Does Current Depend on Time?

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In summary, electric current is the rate of charge flow past a given point in an electric circuit, measured in coulombs/second which is named amperes. The equation I=Q/t explains this, where I represents current, Q represents electric charge, and t represents time. Whether or not the current depends on time depends on the source of the current. Alpha particles do not contribute to the current, as they have no net charge.
  • #1
totalnewbie
How do explain in plain English how current depends on ?
I=Q/t
I was told that it did not depend on time. I don't understand why it doesn't depend on time if the general formula as described previously consists of time.
 
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  • #3
totalnewbie said:
I=Q/t

In this equation:
Q = electric charge passing a certain point in a given amount of time(measured in Coulombs)
I = electric current passing that point (measured in Amps)

As ZapperZ said:
1 Amp = 1 Coulomb / 1 second

So if 2 Coulombs of charge passes a certain point in 1 second there is 2 Amps of current flowing through that point.

totalnewbie said:
I was told that it did not depend on time.

Sometimes the amount of current depends on time (in which case we say it is time dependent). Sometimes the amount of current does not depend on time (in which case we say it is time independent or we say it is not time dependent). It really just depends on the source of the current.

If we say the current is not time dependent what we really mean is that if you measure the current at two different times then you'll get the same answer. The answer you get does not depend on what time it is when you measure it. For example: If you plug a lamp with a 60 Watt bulb into the wall and measure the current you'll get 0.5 Amps. I didn't tell you how I came up with 0.5 Amps. But my point is that if you measure it again in 10 hours (or two weeks), you'll still git 0.5 Amps. That's because the current coming into the lamp is constant over time. We have the power company to thank for this.

If we say the current is time dependent (it DOES depend on time) what we mean is that if we measure it at two different times we will get two different answers. For example: If we hook up a small light bulb up to a battery and measure the current, we might measure 1.0 Amp. But if we measure it again in 10 hours, we might notice that the battery is starting to die. If the battery is starting to die then we will probably measure a current less than 1.0 Amps. If we come back in two weeks and measure the current, we will measure 0 Amps because the battery will have died.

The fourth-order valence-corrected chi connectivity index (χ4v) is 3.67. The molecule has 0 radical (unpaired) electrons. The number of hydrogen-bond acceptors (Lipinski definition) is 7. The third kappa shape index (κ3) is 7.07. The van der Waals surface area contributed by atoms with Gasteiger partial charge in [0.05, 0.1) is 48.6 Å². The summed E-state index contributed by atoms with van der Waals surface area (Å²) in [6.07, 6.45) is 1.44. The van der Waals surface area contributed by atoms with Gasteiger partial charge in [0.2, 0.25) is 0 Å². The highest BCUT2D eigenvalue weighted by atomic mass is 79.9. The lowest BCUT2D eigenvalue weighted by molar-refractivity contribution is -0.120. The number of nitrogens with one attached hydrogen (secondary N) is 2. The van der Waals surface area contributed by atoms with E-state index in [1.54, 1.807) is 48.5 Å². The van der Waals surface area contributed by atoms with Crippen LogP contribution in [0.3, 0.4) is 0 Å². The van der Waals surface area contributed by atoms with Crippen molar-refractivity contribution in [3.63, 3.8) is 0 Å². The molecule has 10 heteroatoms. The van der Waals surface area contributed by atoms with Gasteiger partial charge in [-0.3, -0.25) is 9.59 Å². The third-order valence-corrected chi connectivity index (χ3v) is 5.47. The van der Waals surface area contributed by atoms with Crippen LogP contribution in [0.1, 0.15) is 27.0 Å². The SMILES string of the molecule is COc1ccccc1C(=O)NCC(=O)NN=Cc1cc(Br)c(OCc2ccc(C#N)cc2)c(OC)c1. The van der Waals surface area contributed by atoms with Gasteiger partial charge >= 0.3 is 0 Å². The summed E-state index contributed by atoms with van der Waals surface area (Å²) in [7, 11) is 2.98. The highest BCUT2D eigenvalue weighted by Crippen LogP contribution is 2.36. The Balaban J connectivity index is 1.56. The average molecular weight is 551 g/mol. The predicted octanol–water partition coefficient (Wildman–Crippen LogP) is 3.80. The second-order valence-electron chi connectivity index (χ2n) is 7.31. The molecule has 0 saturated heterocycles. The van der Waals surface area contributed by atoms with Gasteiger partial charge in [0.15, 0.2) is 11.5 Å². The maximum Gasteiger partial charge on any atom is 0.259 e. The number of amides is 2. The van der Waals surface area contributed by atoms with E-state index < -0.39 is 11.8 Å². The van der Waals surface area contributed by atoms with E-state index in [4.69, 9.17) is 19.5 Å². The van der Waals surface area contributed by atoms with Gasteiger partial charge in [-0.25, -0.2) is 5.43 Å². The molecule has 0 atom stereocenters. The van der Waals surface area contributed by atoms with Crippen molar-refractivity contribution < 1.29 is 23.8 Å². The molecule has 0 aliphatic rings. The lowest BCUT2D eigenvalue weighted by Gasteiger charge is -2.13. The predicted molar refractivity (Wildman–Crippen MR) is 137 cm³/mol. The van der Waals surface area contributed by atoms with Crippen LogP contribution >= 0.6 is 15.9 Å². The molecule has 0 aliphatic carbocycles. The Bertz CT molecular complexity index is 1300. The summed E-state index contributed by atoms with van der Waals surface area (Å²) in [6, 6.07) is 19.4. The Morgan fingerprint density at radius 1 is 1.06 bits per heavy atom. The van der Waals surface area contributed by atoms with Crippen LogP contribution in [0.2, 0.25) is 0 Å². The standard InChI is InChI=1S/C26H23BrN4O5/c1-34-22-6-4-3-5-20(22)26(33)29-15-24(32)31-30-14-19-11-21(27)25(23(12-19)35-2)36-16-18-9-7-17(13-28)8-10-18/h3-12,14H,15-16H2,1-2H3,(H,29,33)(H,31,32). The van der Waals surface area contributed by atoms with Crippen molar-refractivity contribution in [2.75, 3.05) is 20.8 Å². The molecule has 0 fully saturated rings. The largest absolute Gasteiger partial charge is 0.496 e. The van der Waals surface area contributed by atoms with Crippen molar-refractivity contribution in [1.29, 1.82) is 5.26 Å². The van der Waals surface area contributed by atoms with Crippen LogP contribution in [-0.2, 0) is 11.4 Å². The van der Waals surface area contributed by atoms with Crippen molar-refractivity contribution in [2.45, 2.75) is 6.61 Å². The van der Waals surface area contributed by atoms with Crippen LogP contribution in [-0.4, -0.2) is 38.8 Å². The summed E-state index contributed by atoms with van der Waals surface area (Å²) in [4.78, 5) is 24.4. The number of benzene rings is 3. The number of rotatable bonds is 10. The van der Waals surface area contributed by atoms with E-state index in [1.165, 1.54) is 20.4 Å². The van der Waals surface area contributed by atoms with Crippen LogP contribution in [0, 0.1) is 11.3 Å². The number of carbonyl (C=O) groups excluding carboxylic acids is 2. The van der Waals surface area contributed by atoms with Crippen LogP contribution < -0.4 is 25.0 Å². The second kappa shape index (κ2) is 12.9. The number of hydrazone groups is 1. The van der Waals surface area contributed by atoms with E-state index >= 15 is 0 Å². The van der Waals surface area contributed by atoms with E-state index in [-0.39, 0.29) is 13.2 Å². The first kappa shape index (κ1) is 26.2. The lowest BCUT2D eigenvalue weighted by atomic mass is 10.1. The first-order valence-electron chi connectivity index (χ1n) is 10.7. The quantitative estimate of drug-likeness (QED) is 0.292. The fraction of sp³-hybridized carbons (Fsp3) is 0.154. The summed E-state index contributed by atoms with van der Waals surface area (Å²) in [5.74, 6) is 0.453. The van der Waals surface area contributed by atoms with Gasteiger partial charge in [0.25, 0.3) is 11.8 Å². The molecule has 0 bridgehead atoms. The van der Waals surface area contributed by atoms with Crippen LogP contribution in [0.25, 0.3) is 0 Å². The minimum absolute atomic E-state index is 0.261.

• #4
Does the current depend on alpha particles ? How ?
 
  • #5
totalnewbie said:
Does the current depend on alpha particles ? How ?

Nope. Why would you think that?
 
  • #6
berkeman said:
Nope. Why would you think that?

Teacher asked me. I don't know the answer. He suggested me to think about it at home.
 
  • #7
totalnewbie said:
Teacher asked me. I don't know the answer. He suggested me to think about it at home.

Well, the question is probably losing a lot in translation, but I'll just offer this. An alpha particle consists of what? What is the net charge of an alpha particle? And if an alpha particle is moving, based on the information that you were provided earlier in this thread, would you say that the alpha particle is contributing to a current of some kind?
 
  • #8
Nobody knows the answer.
 
  • #9
totalnewbie said:
Nobody knows the answer.

Answer to what? The questions I posed in my post #7? Those questions were for you to answer -- they are easy to look up.
 
  • #10
berkeman said:
Answer to what? The questions I posed in my post #7? Those questions were for you to answer -- they are easy to look up.


Where should I look up ? I don't have the reference book.
 
  • #11
Try wikipedia.org -- that's a reasonable starting point for introductdory subjects. Google is another source, but you need to add extra qualification words to your search there in order to narrow the results.

What does wikipedia say about an alpha particle? What is its net charge? What does that tell you about the "current" from a stream of alpha particles?
 

What is the relationship between current and voltage?

The relationship between current and voltage is described by Ohm's Law, which states that the current through a conductor is directly proportional to the voltage across it, given a constant resistance.

How does the material of a conductor affect current?

The material of a conductor affects current through its conductivity. Materials with high conductivity, such as metals, allow for easier flow of current, while materials with low conductivity, such as rubber, impede the flow of current.

What factors affect current in a circuit?

The current in a circuit is affected by the voltage, resistance, and the components in the circuit. Changes in any of these factors can alter the current flow.

Does temperature affect current?

Yes, temperature can affect current. In most materials, as temperature increases, the resistance also increases, which can decrease the flow of current.

What is the unit of measurement for current?

The unit of measurement for current is the ampere (A), named after the French scientist Andre-Marie Ampere. It is defined as the amount of electric charge passing through a point in a circuit per unit of time.

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